34. 34. Continuous Integration [CI.2] “Continuous Integration is a software development practice where members of a team integrate their work frequently, usually each person integrates at least daily - leading to multiple integrations per day. Each integration is verified by an automated build (including test) to detect integration errors as quickly as possible.” XP (1999), Booch method (1991)
  35. 35. Continuous Delivery [CD.1] “software engineering approach in which teams keep producing valuable software in short cycles and ensure that the software can be reliably released at any time.” [CD.2] “You build software in such a way that the software can be released to production at any time”
  36. 36. Continuous Deployment [CD.1*] “software engineering approach in which teams keep producing valuable software in short cycles and ensure that the software can be is reliably released at any time.” [CD.2*] “You build software in such a way that the software can be is released to production at any time”
  37. 37. Continuous Deployment at CartoDB: a deal with the devil? JUAN IGNACIO SÁNCHEZ CAS 2015 Basic level talk
  38. 38. [CI.1] 1. Maintain a code repository 2. Automate the build 3. Make the build self-testing 4. Everyone commits to the baseline every day 5. Every commit (to baseline) should be built 6. Keep the build fast 7. Test in a clone of the production environment 8. Make it easy to get the latest deliverables 9. Everyone can see the results of the latest build 10. Automate deployment Best practices
  39. 39. The CartoDB Way™
  40. 40. [CI.1] 1. Maintain a code repository 2. Automate the build 3. Make the build self-testing 4. Everyone commits to the baseline every day 5. Every commit (to baseline) should be built 6. Keep the build fast 7. Test in a clone of the production environment 8. Make it easy to get the latest deliverables 9. Everyone can see the results of the latest build 10. Automate deployment Best practices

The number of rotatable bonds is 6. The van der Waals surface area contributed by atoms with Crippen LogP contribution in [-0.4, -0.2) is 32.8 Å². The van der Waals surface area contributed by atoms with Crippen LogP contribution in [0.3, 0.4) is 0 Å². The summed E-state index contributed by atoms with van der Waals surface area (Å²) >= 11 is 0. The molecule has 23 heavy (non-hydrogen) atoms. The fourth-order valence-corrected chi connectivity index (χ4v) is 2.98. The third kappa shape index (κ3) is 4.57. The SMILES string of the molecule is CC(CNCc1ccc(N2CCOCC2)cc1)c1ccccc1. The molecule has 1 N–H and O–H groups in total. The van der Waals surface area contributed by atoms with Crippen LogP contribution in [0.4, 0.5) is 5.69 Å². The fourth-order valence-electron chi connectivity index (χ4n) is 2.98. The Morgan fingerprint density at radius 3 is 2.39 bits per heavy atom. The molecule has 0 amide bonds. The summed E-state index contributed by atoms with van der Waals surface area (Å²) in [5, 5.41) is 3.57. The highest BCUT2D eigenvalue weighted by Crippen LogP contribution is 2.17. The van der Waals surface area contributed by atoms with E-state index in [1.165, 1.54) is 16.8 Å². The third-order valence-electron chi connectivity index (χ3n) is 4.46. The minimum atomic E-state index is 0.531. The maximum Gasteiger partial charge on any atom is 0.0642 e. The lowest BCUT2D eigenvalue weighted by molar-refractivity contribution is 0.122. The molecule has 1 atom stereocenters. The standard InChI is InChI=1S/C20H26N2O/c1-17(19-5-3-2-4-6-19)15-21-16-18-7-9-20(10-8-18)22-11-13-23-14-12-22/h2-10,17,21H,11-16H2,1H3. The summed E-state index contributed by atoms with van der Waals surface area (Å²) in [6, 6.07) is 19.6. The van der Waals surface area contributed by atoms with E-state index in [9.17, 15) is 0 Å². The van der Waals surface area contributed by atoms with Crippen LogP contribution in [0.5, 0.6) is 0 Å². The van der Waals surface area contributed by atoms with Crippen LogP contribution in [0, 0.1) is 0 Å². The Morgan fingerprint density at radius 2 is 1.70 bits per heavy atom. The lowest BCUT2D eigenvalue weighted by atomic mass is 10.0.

41. 41. Step 0: hiring 1. Initiative 2. Courage 3. Teamwork 4. Problem solving
  42. 42. Step 1: onboarding 1. Big picture 2. Empowerment: deploy from the very beginning, senior or junior
  43. 43. Step 2: plan 1. Incremental 2. Iterative 3. Accept tradeoffs
  44. 44. Step 3: code 1. Take issue 2. Branch master 3. Code + tests 4. Staging testing
  45. 45. Step 4: pull request 1. Integration tests 2. Code style 3. Code review
  46. 46. Step 5: merge & deploy
  47. 47. Step 6: evil devil • #devops • Rollbar • Kibana
  48. 48. No QA?
  49. 49. No QA team
  50. 50. QA Everywhere™ 1. Incremental, iterative 2. Small steps 3. Automated test suite 4. Code reviews 5. Dogfooding 6. Support team 7. Monitoring 8. ….
  51. 51. “(…) teams are often discouraged by frequent bugs quietly sneaking into their code. The common solution is to hire dedicated testers; a Quality Assurance (QA) team. This is an expensive mistake.” - Josh Steiner, “Testing Rails”
  52. 52. “As your application grows, now you have to scale the number of hands on deck, who will never be as effective as automated tests at catching regressions. QA increases the time to implement features, as developers must communicate back and forth with another human. Compared to a test suite, this is costly. ” - Josh Steiner, “Testing Rails”
  53. 53. “This is not to say that QA is completely useless, but they should be hired in addition to a good test suite, not as a replacement. While manual testers are not as efficient as computers at finding regressions, they are much better at validating subjective qualities of your software, such as user interfaces. ” - Josh Steiner, “Testing Rails”